Dictionary of National Biography, 1885-1900/Lauder, William (1520?-1573)

LAUDER, WILLIAM (1520?–1573), Scottish poet, born in Lothian about 1520, was 'among the students who were incorporated in St. Salvator's College' at St. Andrews in 1537. Another student of the same name joined St. Leonard's College in the same university in 1542, and qualified himself for the degree of M.A. in 1544. The poet after leaving the university probably took priest's orders, but seems to have chiefly devoted himself to literary work, and obtained some celebrity as a deviser of court pageants. In February 1548–9 he received the sum of 11l. 5s. for 'making' a play to celebrate the marriage of Lady Barbara Hamilton, daughter of the regent Arran, with Alexander, lord Gordon, son of George Gordon, fourth earl of Huntly. When the queen-dowager, Mary of Guise, arrived in Edinburgh in 1554, 'the provost, baillies, and counsale' arranged for the performance in her presence of a 'litill farsche & play maid be William Lauder' (Edinb. Council Records, ii. 40 b). In July 1558, at the celebration of the marriage of Mary Queen of Scots with the dauphin, Francis, 10l. was paid to Lauder by the royal treasurer for composing a play. None of these dramatic efforts are extant. Lauder joined the reformers on the establishment of protestantism in Scotland in 1560, and about 1563 was appointed by the presbytery of Perth minister of the united parishes of Forgandenny, Forteviot, and Muckarsie. His name appears in the earliest extant lists of ministers dated 1567. He died in February 1572–3. He was married, and his wife survived him.

Lauder's published verse is more interesting from a philological than from a literary point of view. It consists mainly of denunciation of the immoral practices current in Scotland in his time. In his 'Tractate concerning the Office of Kyngis' he insists on the need of virtuous living among rulers, and he shows, whenever opportunity serves, a rancorous hatred of all papists. Their titles run:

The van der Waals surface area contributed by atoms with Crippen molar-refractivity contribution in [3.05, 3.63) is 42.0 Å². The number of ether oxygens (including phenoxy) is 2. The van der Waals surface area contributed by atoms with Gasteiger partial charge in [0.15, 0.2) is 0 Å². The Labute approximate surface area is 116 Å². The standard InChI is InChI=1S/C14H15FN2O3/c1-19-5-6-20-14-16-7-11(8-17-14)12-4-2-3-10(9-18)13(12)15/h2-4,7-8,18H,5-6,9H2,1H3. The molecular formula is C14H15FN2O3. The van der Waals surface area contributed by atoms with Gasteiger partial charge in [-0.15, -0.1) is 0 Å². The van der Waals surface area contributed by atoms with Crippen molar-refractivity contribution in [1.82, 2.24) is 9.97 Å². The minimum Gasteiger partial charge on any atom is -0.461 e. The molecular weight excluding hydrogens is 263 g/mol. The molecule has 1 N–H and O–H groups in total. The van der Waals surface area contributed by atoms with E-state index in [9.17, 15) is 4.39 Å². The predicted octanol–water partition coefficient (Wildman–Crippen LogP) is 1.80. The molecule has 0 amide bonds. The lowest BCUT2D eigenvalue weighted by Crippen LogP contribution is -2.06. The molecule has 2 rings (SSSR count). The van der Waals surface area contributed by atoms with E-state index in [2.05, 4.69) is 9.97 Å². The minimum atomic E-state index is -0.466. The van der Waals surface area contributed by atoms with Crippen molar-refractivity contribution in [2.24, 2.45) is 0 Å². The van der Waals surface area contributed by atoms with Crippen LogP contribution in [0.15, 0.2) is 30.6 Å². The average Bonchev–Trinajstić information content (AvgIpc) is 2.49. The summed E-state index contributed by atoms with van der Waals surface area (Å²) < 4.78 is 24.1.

1. 'Ane compendious and breve Tractate concernyng ye Office and Dewtie of Kyngis, spirituall Pastoris and temporall Jugis, Laithe compylit be William Lauder. For the faithfull Instructioun of Kyngis and Prencis' [without printer's name or place]. The 'colophon' gives the date 1556. It may safely be attributed to the press of John Scot, who worked alternately at St. Andrews and Edinburgh. It was reprinted by Peter Hall [q.v.] in the 'Crypt' in 1827, and by the Early English Text Society in 1864. A long notice of Hall's edition appears in the 'Edinburgh Review,' vols. xciv. and xcv. Two copies are known; one belonging to Mr. Christie-Miller at Britwell, and the other formerly belonging to Dr. Thomas Leckie of Edinburgh, which passed to David Laing [q.v.], and was purchased at the sale of his library by Mr. Quaritch in 1879. The metre is throughout in rhymed eight-syllable lines.
  2. 'Ane Godlie Tractate or Mirrour. Quhair intill may be easilie perceauit qwho thay be that ar ingraftit in to Christ and qwho ar nocht … Compyled in Meter be William Lauder, Minister of the Wourd of God,' in 358 heroic couplets, printed by Robert Lekpreuik at Edinburgh about 1570. At the end is 'The Lamentatioun of the Pure twiching the miserabill Estait of this present Warld. Compylit be William Lauder at Perth. Primo Fabruarie 1568.' The 'Lamentation' is in alternately rhyming eight-syllable lines.
  3. 'Ane prettie Mirrour or Conference betuix the faithfull Protestant and the Dissemblit false Hypocrit. … Compylit be William Lauder, Minister of the Wourd of God,' in thirty-seven four-line stanzas alternately rhymed; printed by Lekpreuik. A man bearing a mirror is engraved on the title-page of this and the former work.
  4. 'Ane trew and breue Sentencius Discreption of ye nature of Scotland twiching the Interteinment of virtewus men that laketh Ryches. Compyled be William Lauder, Minister of God's Wourd,' three eight-line stanzas, concluding with 'Quod Lauder;' probably printed by Scot.
  5. 'Ane gude Exempill be the Butterflie instructing Men to hait all Harlottrie,' four eight-line stanzas concluding with 'Quod William Lauder, Minister;' probably printed by Scot. Unique copies of the last four works are in the library of Mr. Christie-Miller at Britwell. They were reprinted as Lauder's 'Minor Poems' by the Early English Text Society in 1870.

[Lauder's Compendious and Breve Tractate, ed. Fitzedward Hall, with life by David Laing (Early English Text Soc.), 1864; Lauder's Minor Poems, ed. Furnivall (Early English Text Soc.), 1870; Dickson and Edmond's Annals of Scottish Printing, i. 166, 268–9.]

S. L.